Norfolk Southern’s formal volunteer program, the Thoroughbred Volunteers, offers employees a way to give back to their communities while serving as railroad ambassadors. The program in 2014 had an active presence at four of our largest employment centers, while new chapters formed on the Piedmont Division and at Juniata Locomotive Shop in Altoona, Pa.
During the year, the Thoroughbred chapters recorded more than 2,200 volunteer hours. This total does not include hours of service contributed by individual employees volunteering on their own.
Deb Butler, one of the railroad’s senior executives, sets the bar high when it comes to giving back to community. In the Virginia community that Norfolk Southern calls home, Butler was recognized by the Girl Scouts and the YWCA in 2014 for her civic and professional contributions and achievements.
Whether sorting donations at the local food bank, talking to Girl Scouts about railroad jobs, or mentoring business students, Deb Butler makes volunteerism a fundamental part of her professional and personal lives.
Butler, executive vice president planning and chief information officer, has supported a multitude of charitable organizations during her 37 years with Norfolk Southern.
“The culture of giving is very much part of our SPIRIT values and part of sustainability in all its definitions,” Butler said. “We sustain the education and well-being of the people of our communities every time we volunteer at a food bank or donate to the United Way.”
In 2014, the Girl Scouts of the Colonial Coast and the YWCA of South Hampton Roads recognized Butler’s accomplishments. The YWCA honored her in the science and technology category in its 27th Annual Women of Distinction awards, while the Girl Scouts named her a “Famous Former Girl Scout.” Butler said her enthusiasm for scouting was renewed when Norfolk Southern designed a Girl Scout railroading merit badge in 2010.
“Scouting taught me about service to the community, and that has stayed with me my whole life,” she said.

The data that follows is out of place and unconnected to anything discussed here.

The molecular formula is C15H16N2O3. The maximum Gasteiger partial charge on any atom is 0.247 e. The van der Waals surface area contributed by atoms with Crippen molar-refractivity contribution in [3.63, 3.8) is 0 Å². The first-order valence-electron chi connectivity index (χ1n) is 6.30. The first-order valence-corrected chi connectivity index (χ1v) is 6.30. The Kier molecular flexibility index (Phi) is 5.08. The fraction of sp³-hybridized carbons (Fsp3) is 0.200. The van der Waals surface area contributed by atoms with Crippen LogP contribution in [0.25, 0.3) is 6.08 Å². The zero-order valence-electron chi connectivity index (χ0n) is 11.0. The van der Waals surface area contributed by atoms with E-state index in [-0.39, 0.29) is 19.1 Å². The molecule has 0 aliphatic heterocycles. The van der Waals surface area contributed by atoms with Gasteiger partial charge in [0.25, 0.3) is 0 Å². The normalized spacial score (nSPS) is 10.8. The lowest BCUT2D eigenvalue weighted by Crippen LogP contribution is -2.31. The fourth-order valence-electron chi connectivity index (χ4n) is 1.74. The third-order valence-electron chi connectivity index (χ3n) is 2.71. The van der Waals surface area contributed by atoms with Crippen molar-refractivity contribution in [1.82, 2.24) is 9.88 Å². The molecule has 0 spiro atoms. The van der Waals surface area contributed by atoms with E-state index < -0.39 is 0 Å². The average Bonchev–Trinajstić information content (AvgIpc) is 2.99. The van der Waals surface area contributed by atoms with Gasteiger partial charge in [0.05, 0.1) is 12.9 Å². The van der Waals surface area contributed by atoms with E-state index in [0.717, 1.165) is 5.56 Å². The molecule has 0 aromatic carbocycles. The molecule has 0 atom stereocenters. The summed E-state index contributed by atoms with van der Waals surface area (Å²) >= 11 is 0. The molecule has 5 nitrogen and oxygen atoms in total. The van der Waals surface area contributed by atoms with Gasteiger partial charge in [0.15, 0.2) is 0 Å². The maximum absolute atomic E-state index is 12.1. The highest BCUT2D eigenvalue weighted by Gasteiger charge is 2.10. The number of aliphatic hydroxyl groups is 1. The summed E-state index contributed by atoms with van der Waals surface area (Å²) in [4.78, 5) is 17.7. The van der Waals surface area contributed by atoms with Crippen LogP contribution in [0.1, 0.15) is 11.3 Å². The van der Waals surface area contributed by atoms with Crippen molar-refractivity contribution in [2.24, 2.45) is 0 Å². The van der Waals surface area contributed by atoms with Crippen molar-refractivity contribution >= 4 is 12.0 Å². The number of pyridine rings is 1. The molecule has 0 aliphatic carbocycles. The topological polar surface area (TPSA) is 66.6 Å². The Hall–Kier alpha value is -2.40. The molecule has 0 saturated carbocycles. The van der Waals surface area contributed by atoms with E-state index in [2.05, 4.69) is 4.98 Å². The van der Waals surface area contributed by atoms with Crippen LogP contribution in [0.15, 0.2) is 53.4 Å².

Much of Butler’s volunteerism involves encouraging girls and women to set and achieve personal and professional goals. She frequently acts as a sounding board for other female Norfolk Southern employees and managers, and she mentors female students in Old Dominion University’s Strome College of Business, where she chairs the Executive Advisory Council. She also serves on the Women’s Leadership Council of the United Way of South Hampton Roads, which comprises nearly 900 Hampton Roads women working to improve the quality of life for women and their families.
Community involvement was expected in Butler’s family. “My father had a saying: ‘Life is not fair, but it’s your responsibility to try to make it better,’ she recalled. “My mother lived by Luke 12:48: ‘From everyone who has been given much, much will be demanded.’”
Before moving to Norfolk from Atlanta eight years ago, Butler often took her two daughters to help serve Saturday morning breakfast at a local homeless shelter. In Norfolk, her son often accompanied her to sort food at a local food bank. “That was such an eye opener to them,” Butler said, adding that her children continue to volunteer as adults.
A conversation with then-CEO Wick Moorman shortly after moving to Norfolk set the stage for her involvement in Hampton Roads. Citing Norfolk Southern’s responsibility to serve the community it calls home, Moorman asked her to join the boards of directors of at least two nonprofit organizations.
“That was welcome news to me that Norfolk Southern supported and encouraged and even demanded volunteerism in the community,” she said. “We gain so much by being part of our communities, and Hampton Roads has been so welcoming to me personally that I can’t imagine doing anything else but continuing to contribute time and talent and treasure.”